Integration (gala.integrate)

Introduction

Scipy provides numerical ODE integration functions but they aren’t very user friendly or object oriented. This subpackage implements the Leapfrog integration scheme (not available in Scipy) and provides wrappers to higher order integration schemes such as a 5th order Runge-Kutta and the Dormand-Prince 85(3) method.

For code blocks below and any pages linked below, I assume the following imports have already been executed:

>>> import astropy.units as u
>>> import numpy as np
>>> import gala.integrate as gi
>>> from gala.units import galactic

Getting Started

All of the integrator classes have the same basic call structure. To create an integrator object, you pass in a function that evaluates derivatives of, for example, phase-space coordinates, then you call the run method while specifying timestep information.

The integration function must accept, at minimum, two arguments: the current time, t, and the current position in phase-space, w. The time is a single floating-point number and the position will have shape (ndim, norbits) where ndim is the full dimensionality of the phase-space (e.g., 6 for a 3D coordinate system) and norbits is the number of orbits. These inputs will not have units associated with them (e.g., they are not astropy.units.Quantity objects). An example of such a function (that represents a simple harmonic oscillator) is:

>>> def F(t, w):
...     x,x_dot = w
...     return np.array([x_dot, -x])

Even though time does not explicitly enter into the equation, the function must still accept a time argument. We will now create an instance of LeapfrogIntegrator to integrate an orbit:

>>> integrator = gi.LeapfrogIntegrator(F)

To actually run the integrator, we need to specify a set of initial conditions. The simplest way to do this is to specify an array:

>>> w0 = np.array([1.,0.])

However this then causes the integrator to work without units. The orbit object returned by the integrator will then also have no associated units. For example, to integrate from these initial conditions with a time step of 0.5 for 100 steps:

>>> orbit = integrator.run(w0, dt=0.5, n_steps=100)
>>> orbit.t.unit
Unit(dimensionless)
>>> orbit.pos.xyz.unit
Unit(dimensionless)

We can instead specify the unit system that the function (F) expects, and then pass in a PhaseSpacePosition object with arbitrary units in as initial conditions:

>>> import gala.dynamics as gd
>>> from gala.units import UnitSystem
>>> usys = UnitSystem(u.m, u.s, u.kg, u.radian)
>>> integrator = gi.LeapfrogIntegrator(F, func_units=usys)
>>> w0 = gd.PhaseSpacePosition(pos=[100.]*u.cm, vel=[0]*u.cm/u.yr)
>>> orbit = integrator.run(w0, dt=0.5, n_steps=100)
>>> orbit.t.unit
Unit("s")

Now the orbit object will have quantities in the specified unit system.

Example: Forced pendulum

Here we demonstrate how to use the Dormand-Prince integrator to compute the orbit of a forced pendulum. We will use the variable q as the angle of the pendulum with respect to the vertical and p as the conjugate momentum. Our Hamiltonian is

\[H(q,p) = \frac{1}{2}p^2 + \cos(q) + A\sin(\omega_D t)\]

so that

\[\begin{split}\dot{q} &= p\\ \dot{p} &= -\sin(q) + A\omega_D\cos(\omega_D t)\end{split}\]

Our derivative function is then:

>>> def F(t, w, A, omega_D):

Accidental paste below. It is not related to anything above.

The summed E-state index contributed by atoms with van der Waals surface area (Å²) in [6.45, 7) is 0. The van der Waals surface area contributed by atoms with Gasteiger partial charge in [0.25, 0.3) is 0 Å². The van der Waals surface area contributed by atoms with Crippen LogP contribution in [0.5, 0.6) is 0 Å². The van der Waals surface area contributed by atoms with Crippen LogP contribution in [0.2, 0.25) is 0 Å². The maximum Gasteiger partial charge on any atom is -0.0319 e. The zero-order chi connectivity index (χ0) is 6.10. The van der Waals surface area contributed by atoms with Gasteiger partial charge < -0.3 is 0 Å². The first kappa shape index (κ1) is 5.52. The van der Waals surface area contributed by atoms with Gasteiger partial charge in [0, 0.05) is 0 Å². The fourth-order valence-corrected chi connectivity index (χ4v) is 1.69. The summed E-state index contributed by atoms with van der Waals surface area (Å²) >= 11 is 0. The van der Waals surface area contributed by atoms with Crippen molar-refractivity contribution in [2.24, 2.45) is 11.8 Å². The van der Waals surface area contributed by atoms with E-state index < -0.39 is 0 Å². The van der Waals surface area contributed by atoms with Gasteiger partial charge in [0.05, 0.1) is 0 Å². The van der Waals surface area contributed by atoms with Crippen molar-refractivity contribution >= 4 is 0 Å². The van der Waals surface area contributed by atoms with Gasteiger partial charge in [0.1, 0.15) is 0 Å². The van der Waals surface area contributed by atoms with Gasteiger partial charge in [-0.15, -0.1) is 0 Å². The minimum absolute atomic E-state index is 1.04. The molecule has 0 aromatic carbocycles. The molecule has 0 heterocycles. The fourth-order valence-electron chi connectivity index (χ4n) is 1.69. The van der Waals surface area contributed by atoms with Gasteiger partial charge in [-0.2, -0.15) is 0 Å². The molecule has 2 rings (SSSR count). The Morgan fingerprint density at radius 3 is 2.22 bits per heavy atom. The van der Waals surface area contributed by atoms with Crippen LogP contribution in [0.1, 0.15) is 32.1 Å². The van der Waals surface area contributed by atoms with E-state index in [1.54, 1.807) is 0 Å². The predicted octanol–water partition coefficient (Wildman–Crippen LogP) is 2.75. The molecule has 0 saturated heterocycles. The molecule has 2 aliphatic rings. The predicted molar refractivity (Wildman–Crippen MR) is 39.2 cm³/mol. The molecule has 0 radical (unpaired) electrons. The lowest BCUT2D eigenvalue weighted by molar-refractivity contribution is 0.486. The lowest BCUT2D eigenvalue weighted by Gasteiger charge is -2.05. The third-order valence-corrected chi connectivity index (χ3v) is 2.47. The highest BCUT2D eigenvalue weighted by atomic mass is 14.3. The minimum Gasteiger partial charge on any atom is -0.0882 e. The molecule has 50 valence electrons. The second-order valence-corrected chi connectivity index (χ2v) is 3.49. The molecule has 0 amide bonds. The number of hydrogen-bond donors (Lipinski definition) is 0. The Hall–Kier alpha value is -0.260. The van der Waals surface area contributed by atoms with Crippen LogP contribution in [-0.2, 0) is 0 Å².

...     q,p = w
...     q_dot = p
...     p_dot = -np.sin(q) + A*omega_D*np.cos(omega_D*t)
...     return np.array([q_dot, p_dot])

This function has two arguments – \(A\) (A), the amplitude of the forcing, and \(\omega_D\) (omega_D), the driving frequency. We define an integrator object by specifying this function, along with values for the function arguments:

>>> integrator = gi.DOPRI853Integrator(F, func_args=(0.07, 0.75))

To integrate an orbit, we use the run method. We have to specify the initial conditions along with information about how long to integrate and with what stepsize. There are several options for how to specify the time step information. We could pre-generate an array of times and pass that in, or pass in an initial time, end time, and timestep. Or, we could simply pass in the number of steps to run for and a timestep. For this example, we will use the last option. See the API below under “Other Parameters” for more information.:

>>> orbit = integrator.run([3.,0.], dt=0.1, n_steps=10000)

We can plot the integrated (chaotic) orbit:

>>> fig = orbit.plot(subplots_kwargs=dict(figsize=(8,4)))

(Source code, png, hires.png, pdf)

../_images/index-11.png

Example: Lorenz equations

Here’s another example of integrating the Lorenz equations, a 3D nonlinear system:

>>> def F(t,w,sigma,rho,beta):
...     x,y,z,px,py,pz = w
...     return np.array([sigma*(y-x), x*(rho-z)-y, x*y-beta*z, 0., 0., 0.]).reshape(w.shape)
>>> sigma, rho, beta = 10., 28., 8/3.
>>> integrator = gi.DOPRI853Integrator(F, func_args=(sigma, rho, beta))
>>> orbit = integrator.run([0.5,0.5,0.5,0,0,0], dt=1E-2, n_steps=1E4)
>>> fig = orbit.plot()

(Source code, png, hires.png, pdf)

../_images/index-21.png

API

gala.integrate Package

Functions

parse_time_specification(units[, dt, …]) Return an array of times given a few combinations of kwargs that are accepted – see below.

Classes

DOPRI853Integrator(func[, func_args, func_units]) This provides a wrapper around Scipy’s implementation of the Dormand-Prince 85(3) integration scheme.
LeapfrogIntegrator(func[, func_args, func_units]) A symplectic, Leapfrog integrator.
RK5Integrator(func[, func_args, func_units]) Initialize a 5th order Runge-Kutta integrator given a function for computing derivatives with respect to the independent variables.

Class Inheritance Diagram

Inheritance diagram of gala.integrate.pyintegrators.dopri853.DOPRI853Integrator, gala.integrate.pyintegrators.leapfrog.LeapfrogIntegrator, gala.integrate.pyintegrators.rk5.RK5Integrator